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ECB monetary toolkit constantly evolving


Published: 22 August 2022

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In recent years, central banks around the world have developed new instruments to help cope with the Great Financial Crisis, the European debt crisis and the COVID-19 pandemic, and to help steer inflation more effectively. In this DNBulletin we present an overview of these instruments, how they work and our activities to phase some of them out, along with developments that may require new instruments in the future.

In the aftermath of the Global Financial Crisis, central banks vastly expanded their toolkits in order to continue fulfilling their mandate. In addition to the regular rate setting policy, they have added new instruments such as asset purchase programmes and targeted lending operations to banks. This has resulted in a considerable expansion of the Eurosystem's balance sheet, with a concurrent increase in the potential side-effects of the policy. Now that central banks have started to scale back stimulus measures in response to high inflationary pressures, a new phase has begun. The new instruments are being rolled back, but will remain available down the road. In addition, central banks will continue to respond to new developments such as digital currencies and the emergence of non-banks, and will adjust their instruments accordingly and where necessary.

Monetary operations are geared towards price stability

The objective of the ECB and most other central banks is to maintain price stability. However, central banks do not directly influence the prices of goods and services in the economy. Through financial markets and banks, monetary operations have an indirect effect on interest rates paid by companies and households, and subsequently on economic activity. This process by which monetary operations ultimately affect inflation and economic growth is known as monetary transmission.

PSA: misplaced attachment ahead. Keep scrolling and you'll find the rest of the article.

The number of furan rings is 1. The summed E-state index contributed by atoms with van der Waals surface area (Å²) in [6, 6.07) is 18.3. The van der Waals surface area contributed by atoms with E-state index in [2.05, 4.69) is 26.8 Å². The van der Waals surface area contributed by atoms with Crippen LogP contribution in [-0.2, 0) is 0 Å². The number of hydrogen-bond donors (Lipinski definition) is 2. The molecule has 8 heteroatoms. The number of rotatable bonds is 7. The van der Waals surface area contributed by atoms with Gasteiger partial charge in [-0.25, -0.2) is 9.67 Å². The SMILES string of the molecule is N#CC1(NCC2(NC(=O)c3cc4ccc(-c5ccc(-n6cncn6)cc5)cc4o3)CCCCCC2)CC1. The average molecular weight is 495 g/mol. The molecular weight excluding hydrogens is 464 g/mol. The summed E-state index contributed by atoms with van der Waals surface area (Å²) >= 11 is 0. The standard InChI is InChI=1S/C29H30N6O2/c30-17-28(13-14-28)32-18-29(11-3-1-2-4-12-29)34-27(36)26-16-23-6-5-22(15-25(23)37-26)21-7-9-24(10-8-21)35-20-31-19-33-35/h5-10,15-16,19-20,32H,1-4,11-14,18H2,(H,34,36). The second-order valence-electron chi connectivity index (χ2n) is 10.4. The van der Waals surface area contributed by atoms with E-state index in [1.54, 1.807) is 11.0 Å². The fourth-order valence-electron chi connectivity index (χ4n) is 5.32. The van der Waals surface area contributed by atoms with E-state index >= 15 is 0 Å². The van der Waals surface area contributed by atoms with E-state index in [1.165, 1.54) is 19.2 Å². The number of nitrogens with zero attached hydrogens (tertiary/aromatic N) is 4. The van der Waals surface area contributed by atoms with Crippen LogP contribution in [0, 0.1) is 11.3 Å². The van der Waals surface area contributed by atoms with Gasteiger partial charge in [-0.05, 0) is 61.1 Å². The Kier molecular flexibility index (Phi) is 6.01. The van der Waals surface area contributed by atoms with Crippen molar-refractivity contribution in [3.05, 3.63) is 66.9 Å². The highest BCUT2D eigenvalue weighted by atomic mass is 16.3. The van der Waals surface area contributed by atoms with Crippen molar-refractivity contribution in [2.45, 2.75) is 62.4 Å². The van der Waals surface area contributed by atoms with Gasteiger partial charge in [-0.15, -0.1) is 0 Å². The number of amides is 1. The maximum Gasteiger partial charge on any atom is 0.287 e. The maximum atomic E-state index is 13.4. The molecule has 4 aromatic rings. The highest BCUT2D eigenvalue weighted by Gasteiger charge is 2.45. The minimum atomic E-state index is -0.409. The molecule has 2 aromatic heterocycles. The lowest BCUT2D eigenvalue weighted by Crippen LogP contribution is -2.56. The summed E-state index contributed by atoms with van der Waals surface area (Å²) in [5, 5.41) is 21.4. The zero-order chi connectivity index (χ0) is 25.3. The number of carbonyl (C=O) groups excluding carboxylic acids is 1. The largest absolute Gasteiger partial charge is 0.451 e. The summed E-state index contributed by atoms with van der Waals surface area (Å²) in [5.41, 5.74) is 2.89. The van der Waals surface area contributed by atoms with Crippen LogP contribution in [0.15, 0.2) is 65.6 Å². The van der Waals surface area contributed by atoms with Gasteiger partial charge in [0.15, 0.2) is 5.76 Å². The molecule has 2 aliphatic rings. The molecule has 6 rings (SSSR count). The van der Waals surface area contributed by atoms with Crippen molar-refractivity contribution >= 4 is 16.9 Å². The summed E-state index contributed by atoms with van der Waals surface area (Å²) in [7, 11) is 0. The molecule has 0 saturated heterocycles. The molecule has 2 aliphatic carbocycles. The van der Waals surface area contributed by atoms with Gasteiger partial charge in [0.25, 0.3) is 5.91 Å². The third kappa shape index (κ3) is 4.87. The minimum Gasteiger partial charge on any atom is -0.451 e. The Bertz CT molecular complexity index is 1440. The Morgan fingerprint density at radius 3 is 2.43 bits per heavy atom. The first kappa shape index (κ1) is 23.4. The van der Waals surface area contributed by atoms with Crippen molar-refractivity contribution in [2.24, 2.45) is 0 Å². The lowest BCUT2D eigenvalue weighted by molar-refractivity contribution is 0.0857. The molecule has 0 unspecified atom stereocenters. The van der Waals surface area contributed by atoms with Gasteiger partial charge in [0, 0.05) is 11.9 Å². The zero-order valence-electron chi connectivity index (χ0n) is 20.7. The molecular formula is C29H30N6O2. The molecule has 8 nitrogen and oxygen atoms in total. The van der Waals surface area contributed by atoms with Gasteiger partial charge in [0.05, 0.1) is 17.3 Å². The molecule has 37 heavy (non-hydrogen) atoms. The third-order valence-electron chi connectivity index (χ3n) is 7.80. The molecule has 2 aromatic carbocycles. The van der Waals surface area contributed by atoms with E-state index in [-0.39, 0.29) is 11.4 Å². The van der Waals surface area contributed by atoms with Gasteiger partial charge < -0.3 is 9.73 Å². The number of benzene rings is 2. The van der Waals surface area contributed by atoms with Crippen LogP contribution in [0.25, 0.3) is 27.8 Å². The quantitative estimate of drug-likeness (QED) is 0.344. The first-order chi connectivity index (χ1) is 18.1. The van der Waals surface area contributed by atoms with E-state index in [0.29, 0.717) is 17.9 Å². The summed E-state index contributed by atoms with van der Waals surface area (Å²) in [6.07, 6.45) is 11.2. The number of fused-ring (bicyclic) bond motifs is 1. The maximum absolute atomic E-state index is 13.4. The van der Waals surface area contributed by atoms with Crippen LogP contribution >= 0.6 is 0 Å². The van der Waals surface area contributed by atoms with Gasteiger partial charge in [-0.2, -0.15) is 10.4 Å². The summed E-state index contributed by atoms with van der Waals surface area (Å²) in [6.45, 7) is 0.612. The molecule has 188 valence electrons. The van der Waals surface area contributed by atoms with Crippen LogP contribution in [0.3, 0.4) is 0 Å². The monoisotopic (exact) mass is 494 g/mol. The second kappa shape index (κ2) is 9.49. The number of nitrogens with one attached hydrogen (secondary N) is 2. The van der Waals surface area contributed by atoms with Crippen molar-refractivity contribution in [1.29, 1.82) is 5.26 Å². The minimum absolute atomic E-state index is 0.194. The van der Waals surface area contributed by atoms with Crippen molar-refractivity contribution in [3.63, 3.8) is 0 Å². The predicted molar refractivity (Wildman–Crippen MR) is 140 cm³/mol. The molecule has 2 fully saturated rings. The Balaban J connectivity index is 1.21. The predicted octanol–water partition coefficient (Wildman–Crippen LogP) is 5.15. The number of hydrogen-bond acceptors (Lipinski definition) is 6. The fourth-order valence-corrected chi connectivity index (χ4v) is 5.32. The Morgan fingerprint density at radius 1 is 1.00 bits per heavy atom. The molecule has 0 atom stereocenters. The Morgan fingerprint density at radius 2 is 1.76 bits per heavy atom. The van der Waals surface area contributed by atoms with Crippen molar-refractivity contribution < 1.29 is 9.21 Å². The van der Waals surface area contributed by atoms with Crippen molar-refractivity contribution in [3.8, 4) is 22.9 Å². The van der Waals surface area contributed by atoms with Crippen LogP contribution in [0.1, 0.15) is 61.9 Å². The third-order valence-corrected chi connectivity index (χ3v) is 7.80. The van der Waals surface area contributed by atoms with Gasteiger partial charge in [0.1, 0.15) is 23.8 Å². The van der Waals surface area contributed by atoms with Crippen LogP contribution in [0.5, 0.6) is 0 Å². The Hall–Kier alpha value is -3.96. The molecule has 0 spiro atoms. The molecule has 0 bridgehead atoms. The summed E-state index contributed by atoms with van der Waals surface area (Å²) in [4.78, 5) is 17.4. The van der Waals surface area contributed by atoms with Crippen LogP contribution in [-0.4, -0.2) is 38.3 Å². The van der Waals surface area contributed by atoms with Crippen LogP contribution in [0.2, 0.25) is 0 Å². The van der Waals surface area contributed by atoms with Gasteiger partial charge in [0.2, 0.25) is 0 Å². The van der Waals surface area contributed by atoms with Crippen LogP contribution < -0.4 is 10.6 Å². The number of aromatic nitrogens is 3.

How monetary instruments are used depends on the desired monetary policy stance. This policy stance indicates the extent to which monetary policy is aimed at easing economic conditions (stimulating the economy) or tightening them (slowing down the economy). Based on actual or expected economic developments, central banks set the desired policy stance, which is then translated into one or more operational target variables. These are variables such as short-term market interest rates that a central bank can reliably control from day to day through its monetary operations.

What instruments do central banks have at their disposal to set the policy stance?

For a long time, monetary policy was primarily aimed at steering short-term interest rates to achieve the desired policy stance. However, in response to exceptional crisis conditions – the Global Financial Crisis, the European debt crisis and the COVID-19 crisis – and a period of persistently low inflation, central banks worldwide have developed and deployed a series of new instruments in order to continue fulfilling their mandates. Indeed, the scope for further monetary easing through regular interest rate policy was limited as interest rates came close to or even fell below zero after a structural decline in recent decades. Central banks have therefore supplemented their monetary toolkits with four types of instruments:

  • Expansion of lending operations, which provide credit to banks. Originally, these operations were only intended to provide liquidity to the money market and steer short-term interest rates. Since the Global Financial Crisis, however, extensive operations have also been in place to support bank funding and lending to the economy.